Illustrator John Nickle has been making a living as an artist for newspapers, magazines, novel covers and children’s books for over 25 years now. His body of work is as diverse as it gets, ranging from serious journalism to humorous commentary and criticism. His art can easily shift from surreal to childlike and over to dark and moody depending on the subject matter, and sometimes even a mix of all three. His work graces the covers of hard boiled crime novels and absurd and silly children’s books alike, and while all of his art is distinctly his, it never feels out of place or like it doesn’t belong.
Thus far he has had quite the career, and he has the resume and awards to prove it. Over the span of his career he’s counted just about every major book publisher as a client at one point or the other, from Random House to Harlequin. Newspapers and magazines like the New York Times to Sports Illustrated regularly call on him for his art services. And his award winning children’s book The Ant Bully, a story about a young bullied boy who is shrunken down to the size of ants after he takes his frustrations out on their colony, was turned into an animated film in 2006.
And now, after all his years as a working artist, Nickle is now bringing his artwork into an entirely new dimension. Specifically the third one, thanks to 3D Printing 4 Everyone (3DP4E) and their new 3D printing service 3DArtGeeks.com. The new website works with artists of all kinds to turn their two-dimensional artwork into three-dimensional statues. Nickle worked closely with the 3DArtGeeks team and turned three of his most intriguing pieces of art into cool 3D printed sculptures that his fans can purchase and display.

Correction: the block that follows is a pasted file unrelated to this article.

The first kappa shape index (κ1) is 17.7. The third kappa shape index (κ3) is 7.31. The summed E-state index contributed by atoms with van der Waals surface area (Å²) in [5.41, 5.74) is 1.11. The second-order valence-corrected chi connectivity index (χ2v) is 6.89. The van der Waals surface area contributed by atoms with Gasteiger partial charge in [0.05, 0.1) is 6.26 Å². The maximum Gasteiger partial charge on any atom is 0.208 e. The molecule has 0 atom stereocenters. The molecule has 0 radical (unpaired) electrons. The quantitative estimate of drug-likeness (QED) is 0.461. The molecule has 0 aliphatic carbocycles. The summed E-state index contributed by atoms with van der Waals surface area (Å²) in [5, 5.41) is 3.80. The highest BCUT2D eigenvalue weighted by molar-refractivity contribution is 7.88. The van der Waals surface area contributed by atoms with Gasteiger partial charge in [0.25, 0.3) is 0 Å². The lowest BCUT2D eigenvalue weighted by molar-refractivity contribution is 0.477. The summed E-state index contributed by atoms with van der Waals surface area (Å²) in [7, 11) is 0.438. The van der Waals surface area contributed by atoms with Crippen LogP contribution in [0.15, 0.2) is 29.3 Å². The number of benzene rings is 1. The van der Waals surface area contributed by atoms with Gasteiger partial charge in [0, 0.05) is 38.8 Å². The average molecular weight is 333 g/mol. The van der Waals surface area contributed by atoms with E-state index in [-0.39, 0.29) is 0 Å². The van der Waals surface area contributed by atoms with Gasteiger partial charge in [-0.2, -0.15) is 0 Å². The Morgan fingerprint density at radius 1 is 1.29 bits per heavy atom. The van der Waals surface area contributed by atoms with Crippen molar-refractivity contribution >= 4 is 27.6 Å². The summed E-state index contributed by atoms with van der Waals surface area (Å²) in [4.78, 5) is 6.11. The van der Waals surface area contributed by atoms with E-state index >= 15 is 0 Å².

The cover that Nickle created for the gritty 1988 crime novel The Problem of Virtue is moody and creepy with its overhead image of a woman with her head stuck in an oven. Her lifeless body is contrasted by the black-and-white checkered floor and is grisly, unsettling and visually striking all at the same time. The original artwork was created using colored pencils rather than paints, giving the art a texture that makes the empty kitchen feel like it has been lived in for years. The 3D print almost exactly recreates the look and feel of the cover, so much so that it’s hard to tell them apart.
Slightly less unsettling is this piece that he created for an editorial in the New York Times in 1998 for an article about supporting local libraries. The piece is called “Book Lover” for obvious reasons, and we all have someone in our life for whom this artwork will resonate. Conveniently, the 3D printed version of “Book Lover” would make a great bookend.
Then there is the wonderfully weird, odd and just plane silly “Chicken in a Frog Costume” painting. The art is from a popular children’s book called Things That Are Most In The World. The book introduces its readers to some pretty hilarious and random surrealism by attempting to answer questions that logically should have no answer. For instance, What is the jumpiest thing in the world? “Two thousand two hundred twenty-two toads on a trampoline.”
So, why is there a chicken in a frog suit? You’re just going to have to read the book to find out. But even if you never get the answer, why the heck wouldn’t you want a chicken in a frog suit statue sitting on your shelf?
“It is exciting to work with art that is so rich in color and so wonderfully expressive. I am excited to continue our work with artists of John’s talent to create a new dimension of their art,” said 3DP4E CEO Ron Rose.
All of the 3D reproductions of Nickle’s artwork were 3D printed on a 3D Systems ProJet 660 using a full color sandstone material and sealed with a durable wax coating. If you want to pick up your own 3D version of Nickle’s art, then head on over to 3DArtGeeks.com and check them out. While you’re there you can also browse through all of the other great pieces of 2D artwork that they have converted into 3D statues. And don’t forget to check out a huge archive of some of the best John Nickle artwork over on his website.
What are your thoughts on this incredible 3D printed artwork? Let us know in the John Nickle forum thread on 3DPB.com.
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